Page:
This program was plagued by developmental delays and may have left a bad taste in the mouths of Canadian procurement personnel, but there would be undoubted advantages in operating a common type of helicopter.

A decision is expected soon.

Canadian Navy Buying Small UAS For Coast Defense Ships

HMCS Saskatoon, a Kingston class Coastal Defence Vessel, near Esquimalt, British Columbia and A CH-149 Cormorant helicopter that is practicing personnel transfers.
Date March 2007
Photo by Rayzlens

Seapower Magazine (on-line) is reporting that Canada will equip its Coastal Defense ships with the Puma AE RQ-20B small unmanned air system (sUAS). These ships of the Kingston class, are a bit smaller than the Coast Guard’s 210 foot cutters and have no flight deck.

These ships frequently cooperate with the Coast Guard in drug interdiction operations, with a USCG Law Enforcement Detachment (LEDET) on board.

The Coast Guard has some experience with the Puma UAS as it has flown from USCGC Healey, and from USCGC Chock as part of a demonstration

John Ferguson and Chris Thompson, Unmanned Aircraft System operators for AeroVironment, release a Puma All Environment UAS from the flight deck of the Coast Guard Cutter Healy during an exercise in the Arctic Aug. 18, 2014. (U.S. Coast Guard Photo)

Below can be seen the Mantis i45 sensor as installed on the Puma sUAS

Mantis i45 sensor

This might be a candidate for a sUAS to operate from the Webber class WPCs. I can see some useful scenarios, such as providing overwatch while doing a law enforcement boarding, but I still think we need something more capable of providing a more persistent and more wide-ranging search. Still a combination of a sUAS like this and the TALONS (Towed Airborne Lift of Naval Systems) might be very effective. The recovery methods I have seen so far, for this system, either landing on the flight deck of an icebreaker or landing in the water don’t seem satisfactory.

Still I would suggest we take a look at what the Canadians are doing. We might want to send an R&D rep who has participated in our previous examination of sUAS to ride one of these ships during the last half of a drug interdiction patrol, so they can get input from both the Canadians and the LEDET.

 

Acoustic Systems from Our Canadian Friends

TRAPS containerized active/passive towed array from GeoSpectrum Technologies.

We talked about the possibility of using TRAPS earlier. I had an email discussion with a GeoSpectrum Technologies representative, Geoff Lebans. He tells me the Canadian Navy will test TRAPS from a Kingston class ship in March.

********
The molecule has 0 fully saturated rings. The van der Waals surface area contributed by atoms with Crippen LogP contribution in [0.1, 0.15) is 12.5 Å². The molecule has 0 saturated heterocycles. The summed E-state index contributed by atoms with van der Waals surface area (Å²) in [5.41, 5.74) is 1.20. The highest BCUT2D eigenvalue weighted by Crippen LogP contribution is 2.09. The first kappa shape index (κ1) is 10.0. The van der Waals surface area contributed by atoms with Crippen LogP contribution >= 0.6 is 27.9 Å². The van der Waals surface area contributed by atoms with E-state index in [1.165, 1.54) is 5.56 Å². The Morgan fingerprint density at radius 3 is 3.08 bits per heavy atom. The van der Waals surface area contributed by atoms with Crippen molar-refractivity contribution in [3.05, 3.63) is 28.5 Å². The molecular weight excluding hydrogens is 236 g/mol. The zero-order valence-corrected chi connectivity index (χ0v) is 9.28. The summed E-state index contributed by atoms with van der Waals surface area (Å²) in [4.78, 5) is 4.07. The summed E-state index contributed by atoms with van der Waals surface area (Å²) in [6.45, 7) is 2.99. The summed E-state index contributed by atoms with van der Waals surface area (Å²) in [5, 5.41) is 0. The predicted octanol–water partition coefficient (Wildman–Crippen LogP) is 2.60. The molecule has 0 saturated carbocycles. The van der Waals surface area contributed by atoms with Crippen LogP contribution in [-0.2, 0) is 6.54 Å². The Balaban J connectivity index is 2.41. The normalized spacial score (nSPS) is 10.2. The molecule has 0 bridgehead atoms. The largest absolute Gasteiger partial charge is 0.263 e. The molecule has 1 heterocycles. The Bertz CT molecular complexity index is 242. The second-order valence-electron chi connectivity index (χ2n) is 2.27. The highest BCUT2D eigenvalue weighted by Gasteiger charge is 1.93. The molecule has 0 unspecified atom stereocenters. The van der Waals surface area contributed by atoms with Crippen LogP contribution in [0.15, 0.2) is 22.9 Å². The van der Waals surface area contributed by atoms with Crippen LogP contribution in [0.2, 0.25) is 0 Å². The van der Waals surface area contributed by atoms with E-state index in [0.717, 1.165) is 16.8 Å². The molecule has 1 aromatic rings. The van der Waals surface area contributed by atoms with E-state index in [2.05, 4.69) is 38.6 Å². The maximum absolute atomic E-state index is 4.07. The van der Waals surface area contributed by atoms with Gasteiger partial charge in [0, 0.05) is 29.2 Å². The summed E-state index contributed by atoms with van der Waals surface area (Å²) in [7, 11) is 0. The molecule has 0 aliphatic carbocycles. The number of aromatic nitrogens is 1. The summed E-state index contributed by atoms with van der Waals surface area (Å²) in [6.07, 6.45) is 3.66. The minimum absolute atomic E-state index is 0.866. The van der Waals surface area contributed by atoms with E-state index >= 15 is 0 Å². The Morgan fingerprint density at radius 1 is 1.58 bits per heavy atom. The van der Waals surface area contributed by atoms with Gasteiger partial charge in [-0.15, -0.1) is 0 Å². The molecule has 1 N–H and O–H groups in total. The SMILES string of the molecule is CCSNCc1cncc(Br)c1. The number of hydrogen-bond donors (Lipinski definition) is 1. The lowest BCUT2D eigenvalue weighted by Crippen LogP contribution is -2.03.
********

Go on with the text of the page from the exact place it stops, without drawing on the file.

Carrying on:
The Kingston class are a little smaller and slower than the 210 foot WMECs, but they have regularly assisted the Coast Guard in drug interdiction.

Would love to see how effective this system might be in detecting semi-submersibles.

The Coast Guard has expressed an interest in having unmanned systems providing networked sensors and GeoSpectrum makes a much smaller towed acoustic directional sensor that they believe would work with the Liquid Robotics™ Wave Glider™ and other small autonomous vehicles. Frankly, I could see the drug cartels putting a bounty on recovery of unmanned surface vessels and their sensors. Still the Navy might also be interested in this sort of network for ASW and they could probably fund the program out of loose change they might find in the sofa. Forth Fleet would probably more than happy to test it in the Eastern Pacific and cutters could probably deploy them.

Hopefully the Canadians will send their TARPS equipped ship down to the Eastern Pacific transit zones. If they do not, it might make a good Coast Guard R&D project to mount one on the back of a WMEC and use it to help define competitive contract requirements.

An acoustic system like this should be good for detection of something like a semi-submersible out to at least the first convergence zone, well beyond the visual and radar horizon. Mounted in a container they could be placed on WMECs bound for the Eastern Pacific and then transferred to the OPCs as they replace the MECs.

 

HMCS Nanaimo, a Royal Canadian Navy maritime coastal defense vessel operating in support of Operation Martillo

Canada Expands Coast Guard

A rescue boat sits moored at the Kitsilano Coast Guard station before the base's closure in 2013.

Rescue boat sits moored at the Kitsilano Coast Guard station before the base’s closure in 2013.

Our Canadian counterparts are looking forward to an 11% expansion over the next two years. This is a part of the Canadian government’s $1.5B (Canadian) Ocean Protection Plan that will include new vessels and new lifeboat stations.

The Ocean Protection Plan appears to be a response to late or less than satisfactory response to pollution incidents.

I’m told among the new Canadian Coast Guard assets will be 45 foot USCG standard Response Boat, Mediums.